STORY OF IRELAND

By A. M. Sullivan

CONTENTS

From the Atlas and Cyclopedia of Ireland (1900)

« Introduction | Title Page | Chapter I. (Milesians) »

CHAPTER I.
How the Milesians sought and found "the Promised Isle"—and conquered it

CHAPTER II.
How Ireland fared under the Milesian dynasty

CHAPTER III.
How the Unfree Clans tried a revolution; and what came of it—How the Romans thought in vain to attempt a conquest of Ireland

CHAPTER IV.
Bardic tales of Ancient Erinn—"The Sorrowful Fate of the Children of Usna"

CHAPTER V.
The death of King Conor Mac Nessa

CHAPTER VI.
The "Golden Age" of Pre-Christian Erinn

CHAPTER VII.
How Ireland received the Christian faith

CHAPTER VIII.
A retrospective glance at pagan Ireland

CHAPTER IX.
Christian Ireland—The Story of Columba, the "Dove of the Cell"

CHAPTER X.
The Danes in Ireland

CHAPTER XI.
How "Brian of the Tribute" became a High King of Erinn

CHAPTER XII.
How a dark thunder-cloud gathered over Ireland

CHAPTER XIII.
The glorious day of Clontarf

CHAPTER XIV.
"After the Battle"—The scene "upon Ossory's plain"—The last days of national freedom

CHAPTER XV.
How England became a compact kingdom, while Ireland was breaking into fragments

CHAPTER XVI.
How Henry the Second feigned wondrous anxiety to heal the disorders of Ireland

CHAPTER XVII.
The treason of Diarmid M'Murrogh

CHAPTER XVIII.
How the Norman adventurers got a foothold on Irish soil

CHAPTER XIX.
How Henry recalled the adventurers—How he came over himself to punish them and befriend the Irish

CHAPTER XX.
How Henry made a treaty with the Irish king—and did not keep it

CHAPTER XXI.
Death-bed scenes

CHAPTER XXII.
How the Anglo-Norman colony fared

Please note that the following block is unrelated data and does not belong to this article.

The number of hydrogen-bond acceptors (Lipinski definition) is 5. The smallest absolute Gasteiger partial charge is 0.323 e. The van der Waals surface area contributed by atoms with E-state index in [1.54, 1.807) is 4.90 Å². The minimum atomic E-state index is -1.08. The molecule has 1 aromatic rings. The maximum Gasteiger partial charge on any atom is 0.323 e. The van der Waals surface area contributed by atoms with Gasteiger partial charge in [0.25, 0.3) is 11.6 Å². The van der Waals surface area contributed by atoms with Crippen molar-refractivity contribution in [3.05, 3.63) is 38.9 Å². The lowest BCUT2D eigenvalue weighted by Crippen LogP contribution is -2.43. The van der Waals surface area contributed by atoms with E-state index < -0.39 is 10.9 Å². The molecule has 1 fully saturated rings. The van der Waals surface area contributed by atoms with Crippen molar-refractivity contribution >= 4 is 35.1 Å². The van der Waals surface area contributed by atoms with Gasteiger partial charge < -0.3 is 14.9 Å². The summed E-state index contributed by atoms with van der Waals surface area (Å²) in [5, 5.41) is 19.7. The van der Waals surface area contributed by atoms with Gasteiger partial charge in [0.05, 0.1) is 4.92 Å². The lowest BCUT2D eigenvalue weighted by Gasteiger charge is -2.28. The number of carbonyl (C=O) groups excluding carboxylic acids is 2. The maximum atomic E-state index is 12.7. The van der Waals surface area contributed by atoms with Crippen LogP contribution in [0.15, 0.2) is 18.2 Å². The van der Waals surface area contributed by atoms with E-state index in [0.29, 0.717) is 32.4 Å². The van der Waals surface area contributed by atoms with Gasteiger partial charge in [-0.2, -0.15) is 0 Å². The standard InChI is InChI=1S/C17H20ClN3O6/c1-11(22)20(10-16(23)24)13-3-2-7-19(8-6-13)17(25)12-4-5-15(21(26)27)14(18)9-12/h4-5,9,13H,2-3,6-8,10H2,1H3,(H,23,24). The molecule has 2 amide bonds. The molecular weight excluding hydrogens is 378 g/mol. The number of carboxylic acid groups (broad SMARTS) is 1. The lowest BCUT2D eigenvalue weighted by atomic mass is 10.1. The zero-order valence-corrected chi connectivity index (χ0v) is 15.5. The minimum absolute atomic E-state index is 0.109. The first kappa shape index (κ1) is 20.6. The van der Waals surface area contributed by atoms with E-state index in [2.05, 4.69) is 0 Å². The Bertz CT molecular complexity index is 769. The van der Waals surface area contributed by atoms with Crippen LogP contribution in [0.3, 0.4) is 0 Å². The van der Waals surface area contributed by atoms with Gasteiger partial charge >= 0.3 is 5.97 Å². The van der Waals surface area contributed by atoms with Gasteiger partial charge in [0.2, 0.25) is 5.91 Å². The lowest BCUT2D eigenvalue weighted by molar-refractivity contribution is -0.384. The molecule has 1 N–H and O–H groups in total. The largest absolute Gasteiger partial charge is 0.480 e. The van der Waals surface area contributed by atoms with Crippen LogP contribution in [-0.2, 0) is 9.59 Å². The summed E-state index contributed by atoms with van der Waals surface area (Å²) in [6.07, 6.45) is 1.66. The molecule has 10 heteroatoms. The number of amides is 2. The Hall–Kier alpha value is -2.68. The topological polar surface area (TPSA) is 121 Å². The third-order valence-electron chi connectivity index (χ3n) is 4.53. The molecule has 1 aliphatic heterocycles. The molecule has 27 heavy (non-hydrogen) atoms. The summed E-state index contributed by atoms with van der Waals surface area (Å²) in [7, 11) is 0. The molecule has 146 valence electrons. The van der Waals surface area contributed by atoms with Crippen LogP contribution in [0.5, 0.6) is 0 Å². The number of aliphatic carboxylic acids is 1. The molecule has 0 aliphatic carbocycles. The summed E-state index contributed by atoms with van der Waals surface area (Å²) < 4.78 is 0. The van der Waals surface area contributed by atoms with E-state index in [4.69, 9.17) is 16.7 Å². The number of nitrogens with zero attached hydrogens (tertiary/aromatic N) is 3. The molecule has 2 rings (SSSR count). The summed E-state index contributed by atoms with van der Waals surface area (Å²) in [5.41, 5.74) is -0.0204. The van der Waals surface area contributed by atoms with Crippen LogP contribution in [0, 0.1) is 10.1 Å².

CHAPTER XXIII.
"The bier that conquered"—The story of Godfrey of Tyrconnell

CHAPTER XXIV.
How the Irish nation awoke from its trance, and flung off its chains—The career of King Edward Bruce

CHAPTER XXV.
How this bright day of independence was turned to gloom—How the seasons fought against Ireland, and famine for England

CHAPTER XXVI.
How the Anglo-Irish lords learned to prefer Irish manners, laws, and language, and were becoming "more Irish than the Irish themselves"—How the king in London took measures to arrest that dreaded evil

CHAPTER XXVII.
How the vainglorious Richard of England and his overwhelming army failed to "dazzle" or conquer the Prince of Leinster—Career of the heroic Art M'Murrogh

CHAPTER XXVIII.
How the vainglorious English king tried another campaign against the invincible Irish Prince, and was utterly defeated as before

CHAPTER XXIX.
How the civil wars in England left the Anglo-Irish colony to ruin—How the Irish did not grasp the opportunity of easy liberation

CHAPTER XXX.
How a new element of antagonism came into the struggle—How the English king and nation adopted a new religion, and how the Irish held fast by the old

CHAPTER XXXI.
"Those Geraldines! those Geraldines!"

CHAPTER XXXII.
The rebellion of Silken Thomas

CHAPTER XXXIII.
How the "Reformation" was accomplished in England, and how it was resisted in Ireland

CHAPTER XXXIV.
How the Irish chiefs gave up all hope and yielded to Henry; and how the Irish clans served the chiefs for such treason

CHAPTER XXXV.
Henry's successors: Edward, Mary, and Elizabeth—The career of "John the Proud"

CHAPTER XXXVI.
How the Geraldines once more leagued against England under the banner of the cross—How "the royal Pope" was the earliest and the most active ally of the Irish cause

CHAPTER XXXVII.
How Commander Cosby held a "feast" at Mullaghmast; and how "Ruari Oge" recompensed that "hospitality"—A viceroy's visit to Glenmalure, and his reception there

CHAPTER XXXVIII.
"Hugh of Dungannon"—How Queen Elizabeth brought up the young Irish chief at court, with certain crafty designs of her own

CHAPTER XXXIX.
How Lord Deputy Perrot planned a right cunning expedition, and stole away the youthful prince of Tyrconnell—How, in the dungeons of Dublin Castle, the boy chief learned his duty toward England; and how he at length escaped and commenced discharging that duty

CHAPTER XL.
How Hugh of Dungannon was meantime drawing off from England and drawing near to Ireland

CHAPTER XLI.